Article and Calligraphy by H. E. Davey
More and more Americans are captivated by Japan’s traditional art forms. In the 21st century, it’s almost as common for children to participate in martial arts like judo as to play baseball. Your wife may study Japanese flower arrangement, while you read the latest book on Zen released by a major American publisher. Although classical Japanese arts have grown in popularity, they aren’t inevitably well understood, and not everyone realizes that martial arts (budo), flower arrangement (kado), tea ceremony (chado), and other activities are actually spiritual paths.
Of course, a few American art connoisseurs may have seen shodo in museums or books, and some young people in the USA sport tattoos of Japanese characters. Still, even Westerners that know of shodo seem to think that it’s too esoteric, or too difficult to read, to be accessible to most non-Japanese.
I’m living proof that this needn’t be the case.
I began practicing martial arts at age five, tutored by my father, who had studied these arts initially from Japanese-Americans. He later lived in Japan, where his martial arts study continued and intensified.
After searching for years, in 1986, I met Kobara Ranseki Sensei, one of the most skilled shodo artists living outside of Japan. Deeply impressed, I began practicing with Kobara Sensei, originator of the Ranseki Sho Juku of San Francisco. Kobara Sensei has evolved a distinctive type of shodo and a creative program of instruction. He has, moreover, received numerous awards for excellence from various shodo associations as well as the Japanese government. With his help, I was in time able to exhibit my artwork annually at the International Shodo Exhibition in Japan, where I’ve also received awards, including Jun Taisho—the “Associate Grand Prize.” In 1993, I received Shihan-dai teaching certification, the highest rank in Ranseki Sho Juku calligraphy.
The Roots of Shodo
Around 2700 BC, according to Chinese tradition, an enigmatic man with four eyes called Tsangh-hsieh created the first Chinese characters. Captivated by the footprints of beasts and birds, he gave birth to the earliest Chinese system of writing. The God of Heaven was believed to have been so moved by Tsangh-hsieh's bird-based characters that he made grain drop from the clouds as a symbol of his happiness with humankind.
Unfortunately for our four-eyed friend, archaeology paints a different picture. Drawings engraved on pieces of tortoise shell and oracle bone date from the Shang Period in China, which is from 1766-1122 BC. These pictures were the archetypes of Chinese characters.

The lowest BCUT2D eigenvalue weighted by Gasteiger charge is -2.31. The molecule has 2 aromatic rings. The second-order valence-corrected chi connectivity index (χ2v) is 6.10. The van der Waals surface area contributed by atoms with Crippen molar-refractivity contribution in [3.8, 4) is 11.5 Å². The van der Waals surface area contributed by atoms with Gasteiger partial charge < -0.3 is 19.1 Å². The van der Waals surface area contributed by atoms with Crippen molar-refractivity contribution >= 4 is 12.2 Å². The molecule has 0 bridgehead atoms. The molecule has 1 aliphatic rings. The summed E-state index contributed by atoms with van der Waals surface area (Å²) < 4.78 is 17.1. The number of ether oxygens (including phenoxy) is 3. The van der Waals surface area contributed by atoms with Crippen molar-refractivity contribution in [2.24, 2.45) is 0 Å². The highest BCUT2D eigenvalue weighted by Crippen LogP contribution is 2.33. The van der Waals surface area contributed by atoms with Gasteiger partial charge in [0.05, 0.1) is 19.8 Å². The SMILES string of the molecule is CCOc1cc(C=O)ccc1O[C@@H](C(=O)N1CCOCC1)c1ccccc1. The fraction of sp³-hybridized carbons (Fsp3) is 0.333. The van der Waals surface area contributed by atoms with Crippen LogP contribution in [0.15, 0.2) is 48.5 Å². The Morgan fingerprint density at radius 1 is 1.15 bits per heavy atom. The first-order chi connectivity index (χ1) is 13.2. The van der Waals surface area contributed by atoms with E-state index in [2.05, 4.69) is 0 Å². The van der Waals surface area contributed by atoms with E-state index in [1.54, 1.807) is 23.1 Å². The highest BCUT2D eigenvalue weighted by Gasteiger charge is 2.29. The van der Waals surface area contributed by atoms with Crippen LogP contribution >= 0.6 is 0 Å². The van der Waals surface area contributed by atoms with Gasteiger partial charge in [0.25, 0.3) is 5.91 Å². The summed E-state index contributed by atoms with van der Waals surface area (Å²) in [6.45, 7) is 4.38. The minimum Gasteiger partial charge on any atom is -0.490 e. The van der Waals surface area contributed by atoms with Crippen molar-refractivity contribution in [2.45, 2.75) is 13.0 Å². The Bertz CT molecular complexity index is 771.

An Ink Painting of the Spirit
The spoken languages and cultures of Japan and China differ greatly, but they share a common set of Asian characters, which although pronounced differently by Chinese and Japanese, often convey similar meanings. It’s important to note here that while these characters are utilized for written communication, Japanese calligraphy should not be thought of as just penmanship. In light of the fact that Chinese characters began as simplified drawings or pictograms, it’s evident that no clear-cut dividing line can be found between drawing, ink painting (sumi-e), and calligraphy. Ink painting and shodo originally used the same brush, ink, and paper. Even certain brush strokes are similar. Shodo can be thought of as a system of writing and abstract art originally based on abbreviated drawings. In characters like mountain (yama), for example, it’s still easy to see three mountain peaks.
Shodo and Mind and Body Harmony
With a bit of thought, it’s apparent that the mind controls the body. Based on this line of thought, it is equally clear that the actions of the body serve as a reflection of the mind. Witness the slumped posture of someone who’s depressed and the shaking hand of a nervous student about to take an exam.
Shodo for the West
Just as many Western people appreciate jazz, rock and roll, or blues without being able to read music, so can Americans appreciate shodo when they’re properly exposed to it. Since shodo is an abstract art, it’s not strictly necessary to be able to read Chinese characters or Japanese phonetic scripts to admire the dynamic beauty of shodo. Within Japanese calligraphy, we find the essential elements that constitute all art: creativity, poise, rhythm, gracefulness, and the beauty of line. While shodo is a fun way to learn about Japanese language, initial lack of Japanese reading ability needn’t be a stumbling block to shodo appreciation, and the universal aspects of shodo can be recognized and admired by every culture.
About the Author: H. E. Davey is the Director of the Sennin Foundation Center for Japanese Cultural Arts, which is based in the San Francisco Bay Area. He can be reached at www.senninfoundation.com and by telephone at 510-526-7518 (evenings). He is the author of the books Brush Meditation: A Japanese Way to Mind & Body Harmony, Japanese Yoga: The Way of Dynamic Meditation, The Japanese Way of the Flower: Ikebana as Moving Meditation, Living the Japanese Arts & Ways: 45 Paths to Meditation & Beauty, and Unlocking the Secrets of Aiki-jujutsu.